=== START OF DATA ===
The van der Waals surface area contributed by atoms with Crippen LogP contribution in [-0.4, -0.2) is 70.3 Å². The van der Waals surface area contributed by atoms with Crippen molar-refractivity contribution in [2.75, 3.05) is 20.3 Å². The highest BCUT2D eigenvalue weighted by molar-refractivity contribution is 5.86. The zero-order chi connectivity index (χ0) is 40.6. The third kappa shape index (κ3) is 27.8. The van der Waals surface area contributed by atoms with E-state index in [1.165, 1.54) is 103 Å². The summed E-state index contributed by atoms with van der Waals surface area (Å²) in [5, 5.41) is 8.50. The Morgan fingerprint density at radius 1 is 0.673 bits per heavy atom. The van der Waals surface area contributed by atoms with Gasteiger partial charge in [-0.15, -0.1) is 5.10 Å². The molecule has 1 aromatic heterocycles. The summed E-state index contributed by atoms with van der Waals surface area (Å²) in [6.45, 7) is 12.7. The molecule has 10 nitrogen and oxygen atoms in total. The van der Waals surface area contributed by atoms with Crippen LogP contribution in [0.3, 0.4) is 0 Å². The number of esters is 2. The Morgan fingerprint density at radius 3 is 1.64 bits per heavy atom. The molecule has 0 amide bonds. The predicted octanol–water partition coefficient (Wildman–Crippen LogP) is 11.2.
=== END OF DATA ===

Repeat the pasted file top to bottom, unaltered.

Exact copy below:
The van der Waals surface area contributed by atoms with Crippen LogP contribution in [-0.4, -0.2) is 70.3 Å². The van der Waals surface area contributed by atoms with Crippen molar-refractivity contribution in [2.75, 3.05) is 20.3 Å². The highest BCUT2D eigenvalue weighted by molar-refractivity contribution is 5.86. The zero-order chi connectivity index (χ0) is 40.6. The third kappa shape index (κ3) is 27.8. The van der Waals surface area contributed by atoms with E-state index in [1.165, 1.54) is 103 Å². The summed E-state index contributed by atoms with van der Waals surface area (Å²) in [5, 5.41) is 8.50. The Morgan fingerprint density at radius 1 is 0.673 bits per heavy atom. The van der Waals surface area contributed by atoms with Gasteiger partial charge in [-0.15, -0.1) is 5.10 Å². The molecule has 1 aromatic heterocycles. The summed E-state index contributed by atoms with van der Waals surface area (Å²) in [6.45, 7) is 12.7. The molecule has 10 nitrogen and oxygen atoms in total. The van der Waals surface area contributed by atoms with Crippen LogP contribution in [0.3, 0.4) is 0 Å². The number of esters is 2. The Morgan fingerprint density at radius 3 is 1.64 bits per heavy atom. The molecule has 0 amide bonds. The predicted octanol–water partition coefficient (Wildman–Crippen LogP) is 11.2.